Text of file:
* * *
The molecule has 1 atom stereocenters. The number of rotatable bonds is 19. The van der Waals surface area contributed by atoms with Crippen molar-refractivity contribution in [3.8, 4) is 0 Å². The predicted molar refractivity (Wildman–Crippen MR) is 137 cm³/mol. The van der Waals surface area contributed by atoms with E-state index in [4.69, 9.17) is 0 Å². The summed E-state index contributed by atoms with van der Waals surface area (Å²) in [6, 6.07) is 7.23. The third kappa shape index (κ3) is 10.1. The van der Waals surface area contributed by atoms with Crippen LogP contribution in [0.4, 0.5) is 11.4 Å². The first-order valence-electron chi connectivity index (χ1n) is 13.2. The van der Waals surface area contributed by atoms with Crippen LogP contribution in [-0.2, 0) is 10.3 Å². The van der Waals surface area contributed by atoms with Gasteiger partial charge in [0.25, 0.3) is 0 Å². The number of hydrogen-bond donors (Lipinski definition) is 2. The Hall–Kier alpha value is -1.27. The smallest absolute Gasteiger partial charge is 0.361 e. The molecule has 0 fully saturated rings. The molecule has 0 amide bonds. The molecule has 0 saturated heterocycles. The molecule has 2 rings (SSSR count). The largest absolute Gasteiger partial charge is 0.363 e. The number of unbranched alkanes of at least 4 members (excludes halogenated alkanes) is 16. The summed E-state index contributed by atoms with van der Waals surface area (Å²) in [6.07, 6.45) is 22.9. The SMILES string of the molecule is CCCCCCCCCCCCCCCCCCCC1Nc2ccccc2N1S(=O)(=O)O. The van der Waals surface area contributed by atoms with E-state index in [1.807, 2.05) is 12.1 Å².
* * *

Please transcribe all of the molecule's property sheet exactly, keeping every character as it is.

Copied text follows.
The molecule has 1 atom stereocenters. The number of rotatable bonds is 19. The van der Waals surface area contributed by atoms with Crippen molar-refractivity contribution in [3.8, 4) is 0 Å². The predicted molar refractivity (Wildman–Crippen MR) is 137 cm³/mol. The van der Waals surface area contributed by atoms with E-state index in [4.69, 9.17) is 0 Å². The summed E-state index contributed by atoms with van der Waals surface area (Å²) in [6, 6.07) is 7.23. The third kappa shape index (κ3) is 10.1. The van der Waals surface area contributed by atoms with Crippen LogP contribution in [0.4, 0.5) is 11.4 Å². The first-order valence-electron chi connectivity index (χ1n) is 13.2. The van der Waals surface area contributed by atoms with Crippen LogP contribution in [-0.2, 0) is 10.3 Å². The van der Waals surface area contributed by atoms with Gasteiger partial charge in [0.25, 0.3) is 0 Å². The number of hydrogen-bond donors (Lipinski definition) is 2. The Hall–Kier alpha value is -1.27. The smallest absolute Gasteiger partial charge is 0.361 e. The molecule has 0 fully saturated rings. The molecule has 0 amide bonds. The molecule has 0 saturated heterocycles. The molecule has 2 rings (SSSR count). The largest absolute Gasteiger partial charge is 0.363 e. The number of unbranched alkanes of at least 4 members (excludes halogenated alkanes) is 16. The summed E-state index contributed by atoms with van der Waals surface area (Å²) in [6.07, 6.45) is 22.9. The SMILES string of the molecule is CCCCCCCCCCCCCCCCCCCC1Nc2ccccc2N1S(=O)(=O)O. The van der Waals surface area contributed by atoms with E-state index in [1.807, 2.05) is 12.1 Å².